Editorial – A House for Elders

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The Assembly resolution to have an Upper House, or Legislative Council, as a compliment to the Legislative Assembly is welcome. This is especially so considering the elevated place elders occupy in the traditional societies of the state. With the advent of nuclear family and quantum shifts in professions and lifestyles, this institution has eroded considerably. Instead of elders, the more heard word today is Naharol, which literally means youth, but figuratively refers to armed insurgents. Still, there can be no denying elders still occupy a very important place in our society. This is why an Upper House as proposed is timely and appropriate. If the second chamber of the Assembly becomes a reality and if it is implemented in its letter and spirit, the House of Elders should be just the kind of mechanism needed to check and balance the ways of the Lower House, of which the state has seen the best and more often the worst.
However, what is rather disturbing is, of the many opinions expressed in the House, there were ones which said the second chamber is necessary so as to accommodate more MLAs and thereby be able to give better representation to the different districts and communities of the state, many  of whom feels left out from the corridors of power. While this is a legitimate concern, the danger is, the spirit of the Upper House, which is of providing a saner voice enlightened by experiences in the arts and the sciences of life, would become diluted. This has happened to many other important institutions earlier, so while the concern for a wider representation is undoubtedly legitimate, so is the concern that this would degrade the institution. Take for instance what has happened to so many of the most important autonomous institutions of democracy in the state. The Manipur Human Rights Commission, MHRC, for instance today has been reduced to a mere shadow, perhaps doomed never to come to its full vitality again. The commission, like so many others had been used as an outpost of the government that be, often planting in them members not by their credentials in the conduct of law and adjudication, but their proximity to power brokers. Even if a little of this were to be overlooked, the trouble did not end there. Everything possible was done to ensure that the commission did not get too big for its boots and began thinking in terms of autonomous functioning. Salary strings were always tightly held by the government, office infrastructure was never adequate, in fact sometimes even humiliating, rulings of the commissions were dodged to the extent possible and the list of tactics to rein in the institution can be endless.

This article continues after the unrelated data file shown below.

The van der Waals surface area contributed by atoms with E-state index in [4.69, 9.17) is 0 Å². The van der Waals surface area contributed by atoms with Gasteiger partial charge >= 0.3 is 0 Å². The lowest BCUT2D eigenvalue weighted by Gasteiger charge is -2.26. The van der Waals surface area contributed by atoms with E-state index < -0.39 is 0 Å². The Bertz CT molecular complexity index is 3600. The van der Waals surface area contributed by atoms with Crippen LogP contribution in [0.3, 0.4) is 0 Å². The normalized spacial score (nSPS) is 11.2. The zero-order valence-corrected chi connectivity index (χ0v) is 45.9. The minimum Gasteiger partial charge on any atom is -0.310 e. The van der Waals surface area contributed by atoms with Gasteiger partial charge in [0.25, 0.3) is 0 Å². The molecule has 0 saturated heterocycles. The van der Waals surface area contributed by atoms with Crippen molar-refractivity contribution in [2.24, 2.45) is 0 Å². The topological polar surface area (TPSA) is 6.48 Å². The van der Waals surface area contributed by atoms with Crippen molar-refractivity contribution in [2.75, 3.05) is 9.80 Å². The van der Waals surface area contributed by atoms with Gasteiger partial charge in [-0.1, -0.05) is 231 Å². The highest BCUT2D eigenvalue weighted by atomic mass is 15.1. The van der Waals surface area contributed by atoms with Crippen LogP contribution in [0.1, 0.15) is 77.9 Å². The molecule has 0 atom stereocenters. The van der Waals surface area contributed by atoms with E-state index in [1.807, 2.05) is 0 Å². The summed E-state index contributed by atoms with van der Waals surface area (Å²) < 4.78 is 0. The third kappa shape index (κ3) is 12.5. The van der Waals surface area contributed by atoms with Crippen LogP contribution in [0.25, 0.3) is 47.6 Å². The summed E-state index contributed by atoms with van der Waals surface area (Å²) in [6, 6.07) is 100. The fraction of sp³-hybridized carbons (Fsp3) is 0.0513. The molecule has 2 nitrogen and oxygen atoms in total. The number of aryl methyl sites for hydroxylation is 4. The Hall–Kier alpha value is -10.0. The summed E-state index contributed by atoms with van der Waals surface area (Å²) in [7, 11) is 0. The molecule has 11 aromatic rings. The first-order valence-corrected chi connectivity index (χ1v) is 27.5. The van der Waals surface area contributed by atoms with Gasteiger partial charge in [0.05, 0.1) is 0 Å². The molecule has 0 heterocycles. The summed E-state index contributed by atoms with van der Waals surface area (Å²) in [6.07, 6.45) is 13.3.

Like the MHRC, so many other such institutions have suffered similar or at best, slightly better fates. The Manipur Information Commission for instance is very much alive and kicking but only just. It is a commission not only understaffed, but also under strength. Its office is located in a non-descript corner of the state civil secretariat, and the aura does not at all convey a sense of autonomy, much less independence. It looks like just another wing of the state bureaucracy. The Manipur Police Commission, another mandatory body by a Supreme Court ruling was once heard of briefly, with a motley crowd of retired government servants supposedly roped in as members. Today, it has simply been allowed to go out of public consciousness, much less allowed to function even nominally.
All these are very discouraging. These institutions which were once envisioned to provide the much needed check and balance to the government, are today either in total ruins or else have been so thoroughly domesticated by the powers that be. This is why we express our worries and raise the need for caution in setting up an Upper House of the Assembly. It would be shameful if this ambitious project were also to be reduced to another appendage of the government. It would be equally shameful if there were to be a scramble outside the ministerial offices to bargain for favours to be made members of the House. But, these are worries only. If properly addressed and precautions taken to prevent these tragic eventualities, the proposal for a second chamber of the Assembly must rank as the best news the state has heard in decades.

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